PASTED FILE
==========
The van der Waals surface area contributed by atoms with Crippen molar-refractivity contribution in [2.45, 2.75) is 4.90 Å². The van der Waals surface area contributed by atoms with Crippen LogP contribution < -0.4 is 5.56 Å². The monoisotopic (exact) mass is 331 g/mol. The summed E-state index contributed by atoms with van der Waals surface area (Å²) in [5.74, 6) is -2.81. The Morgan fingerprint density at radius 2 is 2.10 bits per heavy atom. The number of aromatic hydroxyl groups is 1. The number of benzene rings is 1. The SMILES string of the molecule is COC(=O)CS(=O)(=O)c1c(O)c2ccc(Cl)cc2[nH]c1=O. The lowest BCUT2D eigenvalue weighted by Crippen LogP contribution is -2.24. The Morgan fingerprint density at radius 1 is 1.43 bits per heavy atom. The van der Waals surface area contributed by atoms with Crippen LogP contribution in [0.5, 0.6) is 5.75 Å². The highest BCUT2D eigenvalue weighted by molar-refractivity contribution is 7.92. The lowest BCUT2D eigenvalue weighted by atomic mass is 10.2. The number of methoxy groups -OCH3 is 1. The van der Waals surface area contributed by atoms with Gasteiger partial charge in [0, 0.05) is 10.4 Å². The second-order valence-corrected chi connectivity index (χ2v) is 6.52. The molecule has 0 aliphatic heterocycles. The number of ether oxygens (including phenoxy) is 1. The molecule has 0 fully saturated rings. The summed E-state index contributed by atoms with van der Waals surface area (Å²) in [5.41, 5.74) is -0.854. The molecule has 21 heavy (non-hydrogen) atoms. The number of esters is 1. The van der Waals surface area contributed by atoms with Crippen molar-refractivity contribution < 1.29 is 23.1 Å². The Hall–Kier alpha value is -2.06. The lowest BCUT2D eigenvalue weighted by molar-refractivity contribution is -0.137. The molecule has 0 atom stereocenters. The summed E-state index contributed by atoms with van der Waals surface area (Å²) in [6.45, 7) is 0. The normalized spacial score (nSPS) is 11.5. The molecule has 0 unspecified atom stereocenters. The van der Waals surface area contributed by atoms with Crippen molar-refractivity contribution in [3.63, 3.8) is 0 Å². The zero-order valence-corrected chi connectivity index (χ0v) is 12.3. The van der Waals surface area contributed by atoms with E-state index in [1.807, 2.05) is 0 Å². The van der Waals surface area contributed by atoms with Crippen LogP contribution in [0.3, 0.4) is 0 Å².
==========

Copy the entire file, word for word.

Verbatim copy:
The van der Waals surface area contributed by atoms with Crippen molar-refractivity contribution in [2.45, 2.75) is 4.90 Å². The van der Waals surface area contributed by atoms with Crippen LogP contribution < -0.4 is 5.56 Å². The monoisotopic (exact) mass is 331 g/mol. The summed E-state index contributed by atoms with van der Waals surface area (Å²) in [5.74, 6) is -2.81. The Morgan fingerprint density at radius 2 is 2.10 bits per heavy atom. The number of aromatic hydroxyl groups is 1. The number of benzene rings is 1. The SMILES string of the molecule is COC(=O)CS(=O)(=O)c1c(O)c2ccc(Cl)cc2[nH]c1=O. The lowest BCUT2D eigenvalue weighted by Crippen LogP contribution is -2.24. The Morgan fingerprint density at radius 1 is 1.43 bits per heavy atom. The van der Waals surface area contributed by atoms with Crippen LogP contribution in [0.5, 0.6) is 5.75 Å². The highest BCUT2D eigenvalue weighted by molar-refractivity contribution is 7.92. The lowest BCUT2D eigenvalue weighted by atomic mass is 10.2. The number of methoxy groups -OCH3 is 1. The van der Waals surface area contributed by atoms with Gasteiger partial charge in [0, 0.05) is 10.4 Å². The second-order valence-corrected chi connectivity index (χ2v) is 6.52. The molecule has 0 aliphatic heterocycles. The number of ether oxygens (including phenoxy) is 1. The molecule has 0 fully saturated rings. The summed E-state index contributed by atoms with van der Waals surface area (Å²) in [5.41, 5.74) is -0.854. The molecule has 21 heavy (non-hydrogen) atoms. The number of esters is 1. The van der Waals surface area contributed by atoms with Crippen molar-refractivity contribution < 1.29 is 23.1 Å². The Hall–Kier alpha value is -2.06. The lowest BCUT2D eigenvalue weighted by molar-refractivity contribution is -0.137. The molecule has 0 atom stereocenters. The summed E-state index contributed by atoms with van der Waals surface area (Å²) in [6.45, 7) is 0. The normalized spacial score (nSPS) is 11.5. The molecule has 0 unspecified atom stereocenters. The van der Waals surface area contributed by atoms with Crippen molar-refractivity contribution in [3.63, 3.8) is 0 Å². The zero-order valence-corrected chi connectivity index (χ0v) is 12.3. The van der Waals surface area contributed by atoms with E-state index in [1.807, 2.05) is 0 Å². The van der Waals surface area contributed by atoms with Crippen LogP contribution in [0.3, 0.4) is 0 Å².